INTEGRATIVE SPINE CENTER

Lenox Hill Hospital (LHH)
Department of Spinal Surgery

The Integrative Spine Center (ICS) incorporates traditional therapeutic methods into a conventional Spine Center and is affiliated with Lenox Hill Hospital.

Acupuncture is a safe, painless form of traditional Chinese medicine in which thin sterilized needles are applied to specific locations on the body to stimulate the body's natural healing process. The definition and characterization of these locations has been standardized by the World Health Organization. Acupuncture can stimulate the nervous system to release certain chemicals in the brain and strengthen the immune, endocrine and cardiovascular systems. Endorphins, serotonin and increasing blood flow in injured parts of the body appear to be the active agents of acupuncture. More information about acupuncture.

Numerous studies have demonstrated that these traditional techniques should be part of the services a spine specialist offers. Three main applications are available in our Spine Center:

  • CONSERVATIVE TREATMENT: As part of the non-operative treatment in patients with various vertebral ailments who do not qualify for, or decide to avoid, surgical procedures. Conservative treatment can be used in conjunction with other methods of treatment such as physical therapy, medications or local injections. Examples of common conditions include Common Acute Back Pain (Lumbago), Disc herniation, Cervicalgia, Neuralgias, Chronic Sciatic pain, Muscle spasms.

  • CORRECTION OF ASSOCIATED CO-MORBIDITIES: Some co-morbidities are often associated with spinal condition making surgical treatments more challenging and less likely to succeed. Some of these chronic conditions must be addressed before surgery (if possible):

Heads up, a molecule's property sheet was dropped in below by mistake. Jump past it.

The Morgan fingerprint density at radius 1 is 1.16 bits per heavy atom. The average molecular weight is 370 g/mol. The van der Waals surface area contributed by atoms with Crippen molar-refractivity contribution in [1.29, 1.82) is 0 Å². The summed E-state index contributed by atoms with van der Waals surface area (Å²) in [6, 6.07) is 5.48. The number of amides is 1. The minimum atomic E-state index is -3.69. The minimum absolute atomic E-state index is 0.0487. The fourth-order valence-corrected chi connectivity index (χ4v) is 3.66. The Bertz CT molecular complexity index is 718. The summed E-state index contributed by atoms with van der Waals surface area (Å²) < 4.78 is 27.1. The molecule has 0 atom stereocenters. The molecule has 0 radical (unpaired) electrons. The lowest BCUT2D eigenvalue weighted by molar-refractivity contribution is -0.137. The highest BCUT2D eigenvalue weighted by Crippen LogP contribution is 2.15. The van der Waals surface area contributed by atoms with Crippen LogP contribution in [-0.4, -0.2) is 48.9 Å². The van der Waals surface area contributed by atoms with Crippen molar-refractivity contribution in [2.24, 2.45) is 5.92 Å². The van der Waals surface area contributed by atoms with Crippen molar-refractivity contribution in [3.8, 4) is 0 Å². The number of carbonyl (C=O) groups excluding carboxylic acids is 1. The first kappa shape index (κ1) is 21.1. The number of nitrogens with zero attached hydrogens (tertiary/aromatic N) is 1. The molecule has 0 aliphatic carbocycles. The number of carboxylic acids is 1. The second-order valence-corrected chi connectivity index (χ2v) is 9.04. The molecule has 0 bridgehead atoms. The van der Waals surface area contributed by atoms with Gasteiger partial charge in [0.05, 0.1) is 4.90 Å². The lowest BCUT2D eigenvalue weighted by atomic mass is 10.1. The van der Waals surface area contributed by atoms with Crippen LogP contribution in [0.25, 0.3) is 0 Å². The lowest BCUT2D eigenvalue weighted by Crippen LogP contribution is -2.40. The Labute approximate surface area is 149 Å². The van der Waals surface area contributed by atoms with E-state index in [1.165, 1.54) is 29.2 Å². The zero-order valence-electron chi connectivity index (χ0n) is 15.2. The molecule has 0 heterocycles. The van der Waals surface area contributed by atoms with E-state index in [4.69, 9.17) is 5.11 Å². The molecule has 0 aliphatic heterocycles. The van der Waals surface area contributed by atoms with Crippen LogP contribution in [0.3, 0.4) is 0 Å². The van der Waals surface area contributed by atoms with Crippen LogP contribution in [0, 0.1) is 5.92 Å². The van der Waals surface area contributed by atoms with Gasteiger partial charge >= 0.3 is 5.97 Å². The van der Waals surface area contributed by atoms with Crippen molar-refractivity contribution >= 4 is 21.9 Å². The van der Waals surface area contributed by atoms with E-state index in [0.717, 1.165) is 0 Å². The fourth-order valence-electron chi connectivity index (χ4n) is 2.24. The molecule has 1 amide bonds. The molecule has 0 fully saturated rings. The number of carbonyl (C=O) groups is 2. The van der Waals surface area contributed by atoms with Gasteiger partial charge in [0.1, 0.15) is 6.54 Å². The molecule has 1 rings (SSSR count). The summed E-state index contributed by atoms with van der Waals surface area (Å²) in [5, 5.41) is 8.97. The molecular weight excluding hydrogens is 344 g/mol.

• Smoking addiction. One of the side effects of nicotine is to block the healing process of tissues and especially the bone. Ideally patients should be completely nicotine free to undergo spine surgery. We advise patients to stop smoking at least 6 weeks prior to surgery and to refrain from smoking for at least 3 months after the procedure. Nicotine patches are not an alternative to stopping smoking since they deliver nicotine to the body through another route. Acupuncture has been shown to help motivated patients cope with the adverse effects of withdrawal during the initial difficult phase. In terms of one's ability to recover, the benefits of stopping smoking are major.

    • Obesity. Overweight patients are more likely to develop spine ailments, more likely to fail conservative treatments, and, in case of surgery, are more prone to many other difficulties. Operations typically last longer with obese patients; the risk of complications is higher either during or after surgery (infection, blood clot, pneumonia etc…). Fighting obesity is not easy for patients with chronic spine conditions, as these patients cannot exercise. They find themselves in a vicious cycle. Acupuncture helps as an addition to conventional nutritional consultations.

    • Narcotic dependency. Some patients have been for many months or years treated with narcotics for either undiagnosed spine conditions or for a failed spinal surgery. Their bodies become accustomed to the drugs and stop producing natural morphine (endorphins) which is required in the post operative period. Patients on heavy pain medications are very difficult to treat for their post-operative pain. Also the results of surgery are not as good as with other patients. Acupuncture and other forms of traditional medicine along with help from conventional specialists (pain management, psycho-pharmacologists and psychiatrists) have been shown to help in the detoxification process.